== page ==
"The Grantors herein expressly reserve from this conveyance and unto themselves, their heirs and assigns, all interest in and to all of the oil, gas and other minerals, lying in, on and under and that may be produced from said described real estate for the period which the present oil and gas lease to the Pure Oil Company, a corporation, remains in effect, and after the termination of the present oil and gas lease on the above described real estate, the Grantors herein expressly reserve from this conveyance and unto themselves, their heirs and assigns an undivided one half (1/2) interest in and to all of the gas, oil and other minerals lying in, on and under and that may be produced from said described real estate forever."
The oil and gas lease to Pure Oil Company was executed in April, 1936. It provided that the lease "shall remain in force for a term of ten (10) years from this date, and as long thereafter as oil or gas or either of them is produced from said land by lessee." Said lease "expressly allowed" the privilege of assignment in whole or in part by either party. Subsequently, Pure Oil Company assigned its interest to defendant Union Oil Company.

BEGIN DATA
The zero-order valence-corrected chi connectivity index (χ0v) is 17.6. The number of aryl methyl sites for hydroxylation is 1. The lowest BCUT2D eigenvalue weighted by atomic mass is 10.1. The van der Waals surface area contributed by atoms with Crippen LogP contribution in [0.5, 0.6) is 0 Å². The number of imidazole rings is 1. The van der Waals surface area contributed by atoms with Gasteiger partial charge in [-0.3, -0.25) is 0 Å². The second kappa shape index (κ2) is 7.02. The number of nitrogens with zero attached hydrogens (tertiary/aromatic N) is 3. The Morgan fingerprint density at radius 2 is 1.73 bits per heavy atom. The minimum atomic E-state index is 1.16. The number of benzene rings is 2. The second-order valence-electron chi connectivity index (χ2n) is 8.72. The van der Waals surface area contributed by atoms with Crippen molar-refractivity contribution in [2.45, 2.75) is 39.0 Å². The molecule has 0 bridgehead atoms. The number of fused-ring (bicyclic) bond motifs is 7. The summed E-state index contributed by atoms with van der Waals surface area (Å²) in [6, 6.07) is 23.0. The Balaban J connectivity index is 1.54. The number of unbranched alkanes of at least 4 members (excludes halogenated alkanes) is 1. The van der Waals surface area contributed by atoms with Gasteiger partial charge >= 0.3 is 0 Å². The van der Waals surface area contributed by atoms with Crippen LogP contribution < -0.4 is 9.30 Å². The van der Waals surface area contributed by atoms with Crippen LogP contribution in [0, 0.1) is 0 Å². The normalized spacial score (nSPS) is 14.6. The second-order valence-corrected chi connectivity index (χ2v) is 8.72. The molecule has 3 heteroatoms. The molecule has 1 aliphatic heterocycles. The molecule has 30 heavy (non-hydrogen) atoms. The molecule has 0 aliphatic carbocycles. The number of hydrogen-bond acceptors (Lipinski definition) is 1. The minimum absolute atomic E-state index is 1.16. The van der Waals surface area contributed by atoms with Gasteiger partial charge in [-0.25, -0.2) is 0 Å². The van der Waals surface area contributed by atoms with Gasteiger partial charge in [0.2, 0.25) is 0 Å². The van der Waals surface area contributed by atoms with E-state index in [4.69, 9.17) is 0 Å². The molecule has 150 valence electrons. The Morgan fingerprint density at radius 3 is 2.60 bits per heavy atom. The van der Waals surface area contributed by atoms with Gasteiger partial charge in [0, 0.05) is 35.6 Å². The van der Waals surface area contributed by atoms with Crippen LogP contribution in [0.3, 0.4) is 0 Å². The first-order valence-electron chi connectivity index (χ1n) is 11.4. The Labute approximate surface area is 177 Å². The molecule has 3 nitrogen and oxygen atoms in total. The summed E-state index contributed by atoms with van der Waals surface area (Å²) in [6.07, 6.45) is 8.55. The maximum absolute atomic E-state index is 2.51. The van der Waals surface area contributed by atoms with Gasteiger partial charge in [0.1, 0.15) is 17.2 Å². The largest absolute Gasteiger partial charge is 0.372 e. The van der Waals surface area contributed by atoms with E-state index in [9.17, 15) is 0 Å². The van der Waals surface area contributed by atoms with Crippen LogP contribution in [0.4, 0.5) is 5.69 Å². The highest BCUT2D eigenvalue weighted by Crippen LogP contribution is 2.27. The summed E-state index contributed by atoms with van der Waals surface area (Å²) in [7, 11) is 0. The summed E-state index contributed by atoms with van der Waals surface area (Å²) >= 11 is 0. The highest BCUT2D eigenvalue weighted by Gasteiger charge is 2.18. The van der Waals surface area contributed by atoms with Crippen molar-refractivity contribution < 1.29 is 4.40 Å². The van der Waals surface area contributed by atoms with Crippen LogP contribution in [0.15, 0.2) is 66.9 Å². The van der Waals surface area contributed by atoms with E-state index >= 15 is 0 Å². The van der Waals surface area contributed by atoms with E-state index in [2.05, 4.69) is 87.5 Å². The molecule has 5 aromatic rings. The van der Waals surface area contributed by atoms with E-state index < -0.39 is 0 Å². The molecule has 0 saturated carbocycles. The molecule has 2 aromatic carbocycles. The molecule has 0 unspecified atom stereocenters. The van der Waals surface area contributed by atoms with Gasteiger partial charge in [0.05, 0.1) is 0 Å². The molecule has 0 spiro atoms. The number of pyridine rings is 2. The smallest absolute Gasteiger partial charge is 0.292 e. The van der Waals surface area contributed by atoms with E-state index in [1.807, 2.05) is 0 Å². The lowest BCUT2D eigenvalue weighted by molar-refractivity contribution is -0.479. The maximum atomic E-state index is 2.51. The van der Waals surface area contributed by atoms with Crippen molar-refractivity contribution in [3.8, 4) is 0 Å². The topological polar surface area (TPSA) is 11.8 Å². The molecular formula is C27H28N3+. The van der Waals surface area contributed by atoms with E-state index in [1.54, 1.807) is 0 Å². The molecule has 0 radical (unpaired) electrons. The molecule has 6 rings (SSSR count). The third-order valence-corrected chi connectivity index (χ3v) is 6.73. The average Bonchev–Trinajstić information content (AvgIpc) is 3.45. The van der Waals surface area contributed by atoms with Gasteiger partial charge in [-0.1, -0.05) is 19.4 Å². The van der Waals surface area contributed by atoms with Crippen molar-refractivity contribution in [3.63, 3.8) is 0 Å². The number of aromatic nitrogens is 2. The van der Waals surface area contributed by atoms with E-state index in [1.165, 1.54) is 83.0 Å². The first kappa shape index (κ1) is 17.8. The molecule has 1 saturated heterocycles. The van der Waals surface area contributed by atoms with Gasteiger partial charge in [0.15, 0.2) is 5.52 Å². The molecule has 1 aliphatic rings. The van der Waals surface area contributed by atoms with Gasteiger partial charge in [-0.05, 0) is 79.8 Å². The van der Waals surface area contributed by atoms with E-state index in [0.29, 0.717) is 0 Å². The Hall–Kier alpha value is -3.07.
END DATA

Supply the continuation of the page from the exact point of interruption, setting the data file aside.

In August, 1959, the plaintiffs acquired, subject to this reservation, a fee simple title in joint tenancy to said real estate from Donald Hardy. Parties defendant entered into a Unitization Agreement on March 1, 1968. It is plaintiffs' contention that this unitization agreement so drastically altered the original oil and gas lease to Pure Oil Company that said lease terminated. Plaintiffs further contend that the termination of said lease resulted in their right to an undivided one-half interest in the oil, gas, and other minerals in, on or under their property, from March 1, 1968, the date of the unitization agreement.
The plaintiffs do not question the permissibility of secondary recovery methods under the original lease; nor do they allege that production of oil and gas has ceased to be "produced from said land." Instead, they argue that the agreement of parties defendant to unitize was a new lease which terminated the original lease, thereby reducing the interest of the defendants Mayden et al. in the mineral estate to an undivided one half interest. Plaintiffs also allege that they have been damaged by virtue of the unitization agreement to the extent "[t]hat oil has been driven from beneath the surface of the premises of the plaintiffs to other property."